36. 36. Schemes under other Ministries Ministry of Railways • Separate ticket counters for senior citizens at various (Passenger Reservation System) PRS centres if the average demand per shift is more than 120 tickets • Concession in rail fare for male-30% and female-50% Ministry of Civil Aviation Air India provides concession up to 50% - male (65 years and above) - female ( 63 years and above) in air fares.
  37. 37. Ministry of Finance Some of the facilities for senior citizens of 65 years and above • Income tax exemption up to Rs. 2.40 lakh per annum. •Deduction of Rs 20,000 (Section 80D) is allowed to an individual who pays medical insurance premium for his/ her parent or parents, who is a senior citizen. •An individual is eligible for a deduction of the amount spent or Rs 60,000, whichever is less for medical treatment of a dependent senior citizen . • Extra 0.5% interest for the elderly on fixed deposit.
  38. 38. Privileges and Benefits Annapurna Scheme  Launched 2000-2001  By Ministry of Rural Development  10 kgs of food grains per month is provided free of cost to the person >65 yrs but not getting pension under IGNOAPS  4,66,286 beneficiaries-in year 2011-2012 Indira Gandhi National Old Age Pension Scheme (IGNOAPS)  Launched in 2007  Beneficiaries: ≥ 60 years and belonging to BPL family  Pension amount : Rs 400 (Rs 200 from central and 200 from state govt.)
  39. 39. Strategies & Recommendations to fill the Gaps in Geriatric health Geriatric care – as a part of primary health services • Care at rural areas should be strengthened. • Training of Medical Officers, Peripheral health workers & volunteers • Screening camps & mobile clinics for reaching out to the elderly population- particularly focussing on NCD’s and chronic diseases of the elderly. • Involve NGO’s particularly in difficult to reach areas. • Conduct a comprehensive baseline morbidity survey- Ensure good quality geriatric health care services according to felt needs in the area concerned.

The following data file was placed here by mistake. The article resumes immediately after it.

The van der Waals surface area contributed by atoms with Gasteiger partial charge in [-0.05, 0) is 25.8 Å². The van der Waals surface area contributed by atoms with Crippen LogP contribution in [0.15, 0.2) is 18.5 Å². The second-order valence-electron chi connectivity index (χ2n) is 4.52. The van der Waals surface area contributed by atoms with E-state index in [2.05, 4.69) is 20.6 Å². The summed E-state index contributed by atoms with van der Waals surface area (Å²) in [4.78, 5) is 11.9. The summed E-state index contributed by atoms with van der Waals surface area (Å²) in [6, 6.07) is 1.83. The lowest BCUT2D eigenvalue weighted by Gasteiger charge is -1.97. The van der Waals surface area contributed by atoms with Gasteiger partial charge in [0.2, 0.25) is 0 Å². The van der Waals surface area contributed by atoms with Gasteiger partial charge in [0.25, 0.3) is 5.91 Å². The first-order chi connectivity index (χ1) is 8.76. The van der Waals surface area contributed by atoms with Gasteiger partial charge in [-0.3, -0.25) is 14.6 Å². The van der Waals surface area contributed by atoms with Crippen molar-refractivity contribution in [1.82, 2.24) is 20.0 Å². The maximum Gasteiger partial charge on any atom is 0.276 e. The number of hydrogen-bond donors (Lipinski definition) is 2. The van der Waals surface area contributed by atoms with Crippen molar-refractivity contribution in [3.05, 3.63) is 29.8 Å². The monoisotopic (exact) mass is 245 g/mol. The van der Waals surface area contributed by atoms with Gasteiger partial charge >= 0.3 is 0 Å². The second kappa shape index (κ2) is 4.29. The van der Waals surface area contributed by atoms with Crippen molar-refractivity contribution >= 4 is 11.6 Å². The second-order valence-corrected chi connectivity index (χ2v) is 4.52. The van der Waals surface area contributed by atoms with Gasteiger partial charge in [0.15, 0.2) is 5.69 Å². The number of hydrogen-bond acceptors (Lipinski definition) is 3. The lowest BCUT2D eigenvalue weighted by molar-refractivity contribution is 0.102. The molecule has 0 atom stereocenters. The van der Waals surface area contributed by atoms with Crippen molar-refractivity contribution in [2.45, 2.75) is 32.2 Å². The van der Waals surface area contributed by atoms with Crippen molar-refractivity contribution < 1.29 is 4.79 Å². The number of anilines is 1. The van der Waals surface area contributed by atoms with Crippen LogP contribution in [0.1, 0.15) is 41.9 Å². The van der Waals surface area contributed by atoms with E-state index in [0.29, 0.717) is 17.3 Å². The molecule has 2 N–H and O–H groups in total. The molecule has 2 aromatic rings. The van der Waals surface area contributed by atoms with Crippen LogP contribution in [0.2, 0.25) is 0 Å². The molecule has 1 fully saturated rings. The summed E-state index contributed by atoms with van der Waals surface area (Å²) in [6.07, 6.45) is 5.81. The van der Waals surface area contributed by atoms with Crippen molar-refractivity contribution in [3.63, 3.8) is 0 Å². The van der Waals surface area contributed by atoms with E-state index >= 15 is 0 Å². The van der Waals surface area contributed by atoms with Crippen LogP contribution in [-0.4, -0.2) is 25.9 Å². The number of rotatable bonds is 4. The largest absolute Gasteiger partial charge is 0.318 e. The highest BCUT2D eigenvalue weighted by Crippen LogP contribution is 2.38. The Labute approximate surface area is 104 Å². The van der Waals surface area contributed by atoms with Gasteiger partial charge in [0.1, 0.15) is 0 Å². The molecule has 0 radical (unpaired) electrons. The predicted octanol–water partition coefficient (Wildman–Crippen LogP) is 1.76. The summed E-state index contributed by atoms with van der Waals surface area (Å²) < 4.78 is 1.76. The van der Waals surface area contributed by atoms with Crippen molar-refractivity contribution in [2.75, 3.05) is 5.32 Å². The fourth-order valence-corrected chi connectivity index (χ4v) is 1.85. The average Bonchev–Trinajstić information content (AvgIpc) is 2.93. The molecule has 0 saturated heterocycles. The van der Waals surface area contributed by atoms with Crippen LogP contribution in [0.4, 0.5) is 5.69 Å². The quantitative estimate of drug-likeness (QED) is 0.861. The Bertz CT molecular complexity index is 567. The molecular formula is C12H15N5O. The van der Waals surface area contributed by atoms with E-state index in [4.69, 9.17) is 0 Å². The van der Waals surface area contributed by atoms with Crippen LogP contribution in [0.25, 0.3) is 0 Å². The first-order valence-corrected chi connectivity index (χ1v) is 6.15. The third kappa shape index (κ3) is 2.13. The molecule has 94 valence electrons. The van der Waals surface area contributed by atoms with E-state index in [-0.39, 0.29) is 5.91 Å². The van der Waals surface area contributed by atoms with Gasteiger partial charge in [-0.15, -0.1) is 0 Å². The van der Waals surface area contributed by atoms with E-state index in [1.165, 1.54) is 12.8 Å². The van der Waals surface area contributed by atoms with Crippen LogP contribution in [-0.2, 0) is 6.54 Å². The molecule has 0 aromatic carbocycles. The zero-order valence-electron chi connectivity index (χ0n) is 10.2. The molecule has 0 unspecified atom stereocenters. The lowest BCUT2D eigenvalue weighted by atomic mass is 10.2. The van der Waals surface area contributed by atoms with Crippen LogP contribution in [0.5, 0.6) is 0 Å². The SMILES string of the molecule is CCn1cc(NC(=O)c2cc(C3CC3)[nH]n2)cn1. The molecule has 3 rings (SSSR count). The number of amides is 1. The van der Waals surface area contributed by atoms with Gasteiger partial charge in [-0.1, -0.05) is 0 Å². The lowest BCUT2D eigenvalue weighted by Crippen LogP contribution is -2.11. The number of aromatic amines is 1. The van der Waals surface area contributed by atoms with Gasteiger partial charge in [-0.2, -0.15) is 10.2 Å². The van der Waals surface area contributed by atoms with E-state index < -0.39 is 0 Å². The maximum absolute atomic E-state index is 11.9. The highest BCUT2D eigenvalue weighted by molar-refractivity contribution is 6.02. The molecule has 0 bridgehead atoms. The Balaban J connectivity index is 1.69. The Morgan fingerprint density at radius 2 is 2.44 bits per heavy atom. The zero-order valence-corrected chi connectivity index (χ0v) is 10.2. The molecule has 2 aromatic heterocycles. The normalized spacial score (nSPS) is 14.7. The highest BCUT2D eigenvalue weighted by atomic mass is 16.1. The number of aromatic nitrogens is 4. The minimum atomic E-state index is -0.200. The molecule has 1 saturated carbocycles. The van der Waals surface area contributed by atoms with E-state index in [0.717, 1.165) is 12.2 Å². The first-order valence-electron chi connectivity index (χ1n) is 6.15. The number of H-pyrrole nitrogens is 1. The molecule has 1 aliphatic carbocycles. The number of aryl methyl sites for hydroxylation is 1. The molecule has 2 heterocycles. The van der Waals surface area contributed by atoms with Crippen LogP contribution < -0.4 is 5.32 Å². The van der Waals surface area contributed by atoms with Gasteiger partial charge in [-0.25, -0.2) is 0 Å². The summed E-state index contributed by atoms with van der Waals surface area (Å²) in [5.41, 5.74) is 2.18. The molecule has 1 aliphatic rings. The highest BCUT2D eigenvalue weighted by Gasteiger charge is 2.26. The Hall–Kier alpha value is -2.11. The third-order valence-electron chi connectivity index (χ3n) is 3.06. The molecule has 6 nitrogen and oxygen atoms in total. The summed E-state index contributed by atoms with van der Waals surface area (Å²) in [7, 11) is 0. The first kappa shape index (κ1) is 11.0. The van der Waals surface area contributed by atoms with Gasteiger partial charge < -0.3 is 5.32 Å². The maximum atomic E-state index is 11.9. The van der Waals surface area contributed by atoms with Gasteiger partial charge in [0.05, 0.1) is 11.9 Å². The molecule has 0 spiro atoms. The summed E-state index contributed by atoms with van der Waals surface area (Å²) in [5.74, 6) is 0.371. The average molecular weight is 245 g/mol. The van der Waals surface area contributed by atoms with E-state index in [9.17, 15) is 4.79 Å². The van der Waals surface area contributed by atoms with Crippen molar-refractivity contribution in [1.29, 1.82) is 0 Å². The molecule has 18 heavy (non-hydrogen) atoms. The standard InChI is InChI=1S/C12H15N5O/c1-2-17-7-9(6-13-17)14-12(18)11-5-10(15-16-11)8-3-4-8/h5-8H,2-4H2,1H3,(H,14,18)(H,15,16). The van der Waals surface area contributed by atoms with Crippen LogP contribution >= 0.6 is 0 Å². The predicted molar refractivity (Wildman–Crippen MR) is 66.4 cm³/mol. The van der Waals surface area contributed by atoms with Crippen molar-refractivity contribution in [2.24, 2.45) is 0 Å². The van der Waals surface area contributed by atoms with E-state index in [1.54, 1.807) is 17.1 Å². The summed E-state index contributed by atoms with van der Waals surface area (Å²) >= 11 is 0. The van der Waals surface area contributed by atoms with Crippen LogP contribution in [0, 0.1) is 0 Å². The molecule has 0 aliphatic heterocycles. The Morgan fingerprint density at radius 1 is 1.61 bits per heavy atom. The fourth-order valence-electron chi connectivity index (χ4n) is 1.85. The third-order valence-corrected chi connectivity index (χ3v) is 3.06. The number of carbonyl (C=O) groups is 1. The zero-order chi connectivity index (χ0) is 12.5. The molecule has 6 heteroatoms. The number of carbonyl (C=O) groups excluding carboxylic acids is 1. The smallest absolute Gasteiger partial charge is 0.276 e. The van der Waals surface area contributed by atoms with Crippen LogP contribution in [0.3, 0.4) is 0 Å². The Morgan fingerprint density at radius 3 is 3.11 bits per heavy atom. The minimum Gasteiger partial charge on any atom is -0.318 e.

40. 40. Strategies & Recommendations Primary health services (contd..) • “Community Geriatric Health Workers” may be trained to provide home care to the disabled elderly population. (e.g. community based project in Cochin, known as “Urban Community Dementia Services”) • Employment of a trained female medical officer to address the increasing health problems of elderly women. • Strengthening the elderly in the process of self-help by means of physical, psychosocial, and vocational rehabilitation • Capacity building of the community leaders